In their recently published article, “The Great Attributional Divide: How Divergent Views of Human Behavior are Shaping Legal Policy,”Situationist contributors Adam Benforado and Jon Hanson described the psychological phenomenon of “reactance” and the way it encourages a dispositionist perspective. They write:
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Another reason that we are inclined toward dispositionist attributions lies in our desire to see ourselves in self-affirming ways. We like to believe that we are independent, intelligent consumers of life’s many options—the attitude-driven, reasoning, choice-makers of commercials and Westerns. Rather than victims of situation, we see ourselves as in control of our destinies—not just humans, but “Marlboro Men” or “Virginia Slims.”
Our desire to maintain that satisfying conception causes us to react strongly whenever we sense that our freedom is being unfairly limited. Indeed, we often react to perceived constraints on our choices (DO NOT READ THE REST OF THIS SENTENCE!) by taking (or suddenly wanting to take) the prohibited option. Psychologists call this desire to maintain (the perception of) control “reactance”—a tendency that marketers have been exploiting for as long as there have been marketers. Attempts to restrict an individual’s emotions, attitudes, or behavior often produce a similar “boomerang effect”—that is, an increase in the restricted feelings or behavior. Although we often enjoy no more than an illusion of control over our situations, we are strongly motivated to see ourselves in the driver’s seat. Dispositionism, with its focus on individual choice, puts the wheel in our hand and the brake and accelerator beneath our feet.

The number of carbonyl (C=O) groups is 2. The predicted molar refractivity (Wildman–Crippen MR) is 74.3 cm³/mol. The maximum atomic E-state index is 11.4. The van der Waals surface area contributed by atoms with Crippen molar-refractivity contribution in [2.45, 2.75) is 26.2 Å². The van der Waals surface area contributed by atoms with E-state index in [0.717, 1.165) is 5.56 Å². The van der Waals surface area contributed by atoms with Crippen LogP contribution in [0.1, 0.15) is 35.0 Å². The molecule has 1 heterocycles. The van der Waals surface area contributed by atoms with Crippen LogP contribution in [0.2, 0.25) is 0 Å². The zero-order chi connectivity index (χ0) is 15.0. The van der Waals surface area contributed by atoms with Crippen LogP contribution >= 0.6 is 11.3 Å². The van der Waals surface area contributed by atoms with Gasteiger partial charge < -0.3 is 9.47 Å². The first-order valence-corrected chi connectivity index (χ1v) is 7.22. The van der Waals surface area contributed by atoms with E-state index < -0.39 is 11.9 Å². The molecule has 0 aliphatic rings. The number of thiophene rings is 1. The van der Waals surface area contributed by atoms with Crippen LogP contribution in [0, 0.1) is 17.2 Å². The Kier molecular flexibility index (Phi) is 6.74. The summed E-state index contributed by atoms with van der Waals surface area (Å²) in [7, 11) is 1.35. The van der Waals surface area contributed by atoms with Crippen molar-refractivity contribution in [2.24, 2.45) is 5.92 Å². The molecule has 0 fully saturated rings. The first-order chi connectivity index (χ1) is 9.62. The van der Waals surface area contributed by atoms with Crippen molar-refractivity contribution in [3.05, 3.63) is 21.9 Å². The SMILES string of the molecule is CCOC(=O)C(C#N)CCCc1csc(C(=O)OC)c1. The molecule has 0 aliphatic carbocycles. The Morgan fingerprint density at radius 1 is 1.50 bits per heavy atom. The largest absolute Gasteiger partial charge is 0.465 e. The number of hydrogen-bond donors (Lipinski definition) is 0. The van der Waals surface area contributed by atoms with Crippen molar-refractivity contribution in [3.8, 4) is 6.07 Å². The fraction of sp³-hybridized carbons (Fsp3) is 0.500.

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This “forbidden fruit” effect is particularly strong among young adults and adolescents (which is one reason why the tobacco industry is often said to have benefitted from regulations that purported to prevent non-adults from smoking). Now, a group of celebrities (including Leonardo DiCaprio, Jennifer Aniston, Forest Whitaker, Tobey Maguire, Jamie Foxx, and many more) have attempted to harness the power of “reverse psychology” in the following “Don’t Vote” campaign.
Thanks to Situationist friend, Andrew Perlman, for sending us this video.
For those who have missed it, here’s a copy of the other election-related ad by Sarah Silverman. This one uses a different persuasive technique — (potentially offensive) humor — as Sarah tells viewers to get their “fat Jewish asses on a plane to Florida” and convince their grandparents to vote for Obama.